Magnetic Resonance Imaging (MRI)
MRI is one of the the safest medical imaging procedures available, using a strong magnetic field, radio waves and an advanced computer to produce high resolution images of the body.
Frequently Asked Questions
MRI is the preferred procedure for diagnosing a large number of potential problems or abnormal conditions in many different parts of the body. In general, MRI creates pictures that can show differences between healthy and unhealthy tissues.
MRI is used in:
- Musculoskeletal (e.g. knee, shoulders, wrist, hamstring, etc.)
- Neurological (brain, nerves)
- Body (e.g. liver, prostate, adrenals, etc.)
- Angiography (blood vessels of brain, kidneys, etc.)
Yes, MRI uses a strong magnetic field, radio waves and an advanced computer to produce images without using radiation.
On arrival, you will be asked to fill out a safety screening form. The safety issues associated with MRI are related to items that may create a health hazard when taken into a magnetic field. These include:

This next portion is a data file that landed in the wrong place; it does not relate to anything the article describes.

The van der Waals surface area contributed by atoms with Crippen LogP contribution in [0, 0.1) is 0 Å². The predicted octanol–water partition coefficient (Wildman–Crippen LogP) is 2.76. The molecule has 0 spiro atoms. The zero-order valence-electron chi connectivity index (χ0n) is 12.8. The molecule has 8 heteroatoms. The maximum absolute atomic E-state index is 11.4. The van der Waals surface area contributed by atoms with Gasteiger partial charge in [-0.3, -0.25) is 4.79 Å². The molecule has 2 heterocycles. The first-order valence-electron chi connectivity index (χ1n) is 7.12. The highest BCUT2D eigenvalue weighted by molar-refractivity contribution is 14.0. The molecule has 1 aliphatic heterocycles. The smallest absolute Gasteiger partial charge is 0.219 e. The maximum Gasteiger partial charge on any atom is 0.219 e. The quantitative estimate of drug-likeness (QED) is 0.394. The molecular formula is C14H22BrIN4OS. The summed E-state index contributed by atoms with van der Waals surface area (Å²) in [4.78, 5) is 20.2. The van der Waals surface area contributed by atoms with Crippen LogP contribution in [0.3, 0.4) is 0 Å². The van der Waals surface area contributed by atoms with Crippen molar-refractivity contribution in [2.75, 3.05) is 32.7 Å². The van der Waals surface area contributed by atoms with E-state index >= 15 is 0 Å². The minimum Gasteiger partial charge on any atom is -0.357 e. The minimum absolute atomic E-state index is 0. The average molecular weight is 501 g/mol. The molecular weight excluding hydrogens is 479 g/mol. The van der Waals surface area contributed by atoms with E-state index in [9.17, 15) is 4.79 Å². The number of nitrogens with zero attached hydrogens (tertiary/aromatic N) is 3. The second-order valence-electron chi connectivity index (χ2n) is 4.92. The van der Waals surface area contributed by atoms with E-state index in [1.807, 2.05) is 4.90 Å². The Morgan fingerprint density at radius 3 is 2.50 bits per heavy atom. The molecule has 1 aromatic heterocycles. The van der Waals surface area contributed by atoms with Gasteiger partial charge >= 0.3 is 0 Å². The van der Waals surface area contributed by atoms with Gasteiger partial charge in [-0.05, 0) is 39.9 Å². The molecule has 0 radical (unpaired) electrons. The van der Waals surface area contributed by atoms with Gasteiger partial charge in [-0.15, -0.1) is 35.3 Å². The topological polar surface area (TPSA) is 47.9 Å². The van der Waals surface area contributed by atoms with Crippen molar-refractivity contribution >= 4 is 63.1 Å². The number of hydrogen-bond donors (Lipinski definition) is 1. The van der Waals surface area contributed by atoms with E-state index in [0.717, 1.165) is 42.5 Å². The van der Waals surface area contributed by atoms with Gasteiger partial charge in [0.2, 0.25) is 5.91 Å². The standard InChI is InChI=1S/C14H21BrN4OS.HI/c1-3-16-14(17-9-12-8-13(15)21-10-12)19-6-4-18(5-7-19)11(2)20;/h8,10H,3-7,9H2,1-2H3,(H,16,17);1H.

- Cardiac pacemaker or implantable defibrillator
- Vascular clips or coils placed to prevent bleeding from an aneurysm
- Implanted or external medication pump (such as those used to deliver insulin or pain-relieving medication)
- Cochlear (inner ear) or stapes implant
- Neurostimulator device
- Catheter which has metal components
Some items, including certain cardiac pacemakers, neurostimulation systems and medication pumps are acceptable for MRI. However, the MRI technologist and radiologist must know the exact type that you have in order to follow special procedures to ensure your safety. Please let the receptionist know if you have any of the above listed devices at time of making your MRI appointment.
During a scan a part of the MRI machine called a ‘gradient coil’ is turned on and off rapidly, resulting in the loud banging noises you will hear. You will be given earplugs to wear which is a safety requirement when undergoing an MRI scan. You will also be given headphones with your choice of radio station!
Our MRI scanner is one of the shortest and widest on the market, at 140cm long and 70cm wide. This enables ‘head-out, feet first’ positioning for a large variety of MRI exams. The open bore, wide system and ultra-short system design, together with the quieter software, makes it far more comfortable for patients than comparable MRI scanners in the region.